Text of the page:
We haven't been given even any acknowledgement or gratitude for working through the pandemic. In fact, the accounts director, said, ‘so you driver's want a bonus and they are fed up with that because we haven't given them a bonus, tough’.

HGV driver.

Better working conditions work-life balance just because we are in short supply doesn’t mean just work us harder and longer, we were key workers one minute and scum bags the next there is no respect for us, and we are not treated as a profession just a necessary evil to be used and abused then discarded at the first hint of medical weakness  - HGV driver

49.     . Drivers also feel that the public doesn’t understand the responsibility of driving an HGV. Drivers claim that they must regularly correct their driving to avoid accidents because of other road users. Drivers find this very stressful and feel that the level of stress and responsibility is exacerbated by the poor driving of other road users. Drivers also feel that any accident involving an HGV will be blamed on the HGV driver.

Recommendation 32. Learner drivers to learn about accommodating larger vehicles on the road and how to share the road safely with HGVs. This learning to form part of the highway code exam.

Recommendation 33. A public information campaign to educate the public on driving safely to accommodate HGVs.

Recommendation 34. Tax relief for HGV drivers, and those who worked throughout the pandemic.

4.      The final word

Drivers were asked to submit a few sentences to summarise the issues in their own words. Below is a selection of their contributions.

The age demographic of drivers is now into the late 50 so in the next 10-12 years most drivers in this country will have retired, why on earth would any young person want to go into the haulage industry. Any child of a driver will know how shit it is as they never saw their father. It’s dirty, shit pay, stuck in traffic, treated like a second-class citizen, spoken to like shit, continually hassled by office clerks who can’t even drive a car, VOSA and the Police. Made to wait in cold, damp, drafty corridors with no facilities while the warehouse takes hours to tip you. Shit pay.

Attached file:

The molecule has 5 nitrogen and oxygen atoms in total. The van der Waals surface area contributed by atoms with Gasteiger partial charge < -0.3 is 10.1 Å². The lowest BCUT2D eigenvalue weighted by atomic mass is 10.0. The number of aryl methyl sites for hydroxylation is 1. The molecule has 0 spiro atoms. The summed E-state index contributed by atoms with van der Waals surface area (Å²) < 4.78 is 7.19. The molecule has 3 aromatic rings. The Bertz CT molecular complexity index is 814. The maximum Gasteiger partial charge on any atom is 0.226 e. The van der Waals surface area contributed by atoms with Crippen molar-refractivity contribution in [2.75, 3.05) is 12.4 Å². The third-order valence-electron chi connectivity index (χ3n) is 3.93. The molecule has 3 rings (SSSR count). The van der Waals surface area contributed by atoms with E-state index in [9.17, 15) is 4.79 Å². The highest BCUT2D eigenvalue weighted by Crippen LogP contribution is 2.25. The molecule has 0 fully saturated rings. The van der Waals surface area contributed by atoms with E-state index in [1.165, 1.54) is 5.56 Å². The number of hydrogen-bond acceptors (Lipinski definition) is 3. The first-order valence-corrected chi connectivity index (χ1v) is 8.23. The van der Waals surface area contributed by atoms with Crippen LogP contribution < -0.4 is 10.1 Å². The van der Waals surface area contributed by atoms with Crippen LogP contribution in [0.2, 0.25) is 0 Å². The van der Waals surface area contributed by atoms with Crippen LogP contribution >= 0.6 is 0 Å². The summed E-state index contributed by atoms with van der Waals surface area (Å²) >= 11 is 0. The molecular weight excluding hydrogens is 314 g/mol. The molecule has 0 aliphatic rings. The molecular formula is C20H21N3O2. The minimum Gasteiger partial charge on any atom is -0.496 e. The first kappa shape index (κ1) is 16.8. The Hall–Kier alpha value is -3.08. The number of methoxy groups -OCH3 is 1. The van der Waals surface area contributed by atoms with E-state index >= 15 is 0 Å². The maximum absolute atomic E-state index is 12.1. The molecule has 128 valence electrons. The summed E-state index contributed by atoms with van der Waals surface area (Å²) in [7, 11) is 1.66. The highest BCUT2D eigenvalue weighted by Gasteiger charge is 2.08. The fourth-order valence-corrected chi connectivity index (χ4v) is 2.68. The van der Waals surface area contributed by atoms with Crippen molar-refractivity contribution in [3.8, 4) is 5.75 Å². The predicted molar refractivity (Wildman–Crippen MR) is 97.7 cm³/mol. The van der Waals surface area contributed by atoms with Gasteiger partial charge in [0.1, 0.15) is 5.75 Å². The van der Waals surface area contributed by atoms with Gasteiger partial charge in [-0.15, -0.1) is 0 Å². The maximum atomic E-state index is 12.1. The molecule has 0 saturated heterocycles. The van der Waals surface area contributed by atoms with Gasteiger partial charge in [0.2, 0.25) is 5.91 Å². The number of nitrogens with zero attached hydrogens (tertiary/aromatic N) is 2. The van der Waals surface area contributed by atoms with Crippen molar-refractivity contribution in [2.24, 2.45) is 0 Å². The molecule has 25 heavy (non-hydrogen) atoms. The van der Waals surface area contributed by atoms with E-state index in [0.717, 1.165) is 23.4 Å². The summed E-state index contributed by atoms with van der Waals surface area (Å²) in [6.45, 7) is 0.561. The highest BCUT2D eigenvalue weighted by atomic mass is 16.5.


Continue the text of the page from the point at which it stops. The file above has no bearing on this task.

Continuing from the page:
It's disgusting we are treated like animals no descent facilities hours are very unsociable no work life balance most drivers end up divorced due to this fact management sit in their offices or at home during pandemic while we as drivers are at the front line there is no respect towards us we have to work for people that have never been in a lorry never mind drive  one  ,the license and training is expensive then CPC what a waste of time 8 hrs in a classroom teaching your granny to suck eggs and for what for a minimum wage and yet we're still classed as unskilled even though we are driving a 44ton killing machine carrying everything anyone needs millions of pounds of goods a day ,too many just out of college/University pen pushers telling us we a two penny and there's plenty of people want your job large companies used to be dead man shoes to get jobs now they're only interested in manager and shareholder bonuses I could go on  treat us with the respect we deserve and oak us what we deserve remember who was out In  the real world during the pandemic 

 

There is a shortage due to long hours, anti-social hours, poor work-life balance, no family time, excessive weekend working, shit pay for the work and conditions we are expected to work in, poor management, bad management, ignorant management, management who do not understand the job as they haven’t done it, Shit facilities whilst on the road, unrealistic target times, excessive red tape, lack of support from upstairs, shit pay, drawn-out pay negs which shows a total lack of respect and consideration for the workforce. Total disregard for drivers mental and physical health.

                     

Long hours, time away from family, for general haulage being constantly lied to i.e., your loads ready etc, being constantly pushed to maximise your hours, lack of facilities/respect, PAY, in the words of Neil diamond “Money talks, it doesn’t sing, and dance AND IT DONT WALK”

 

 

Many people are willing to work long hours but they don’t want an open-ended finish time which is unavoidable in the industry, nor do they want to live in a tin can Monday - Friday cooking in the cab having to spend their own money to make their life bearable getting treated like second class citizens at collection delivery points, lack of communication at sites needless waiting times, making the job unachievable in expectations using time and motion studies like an office environment, pushing timings so tight that it is effectively impossible to properly implement SSOW however making sure they train you in it and make you sign off on the rules to cover the company insurance policy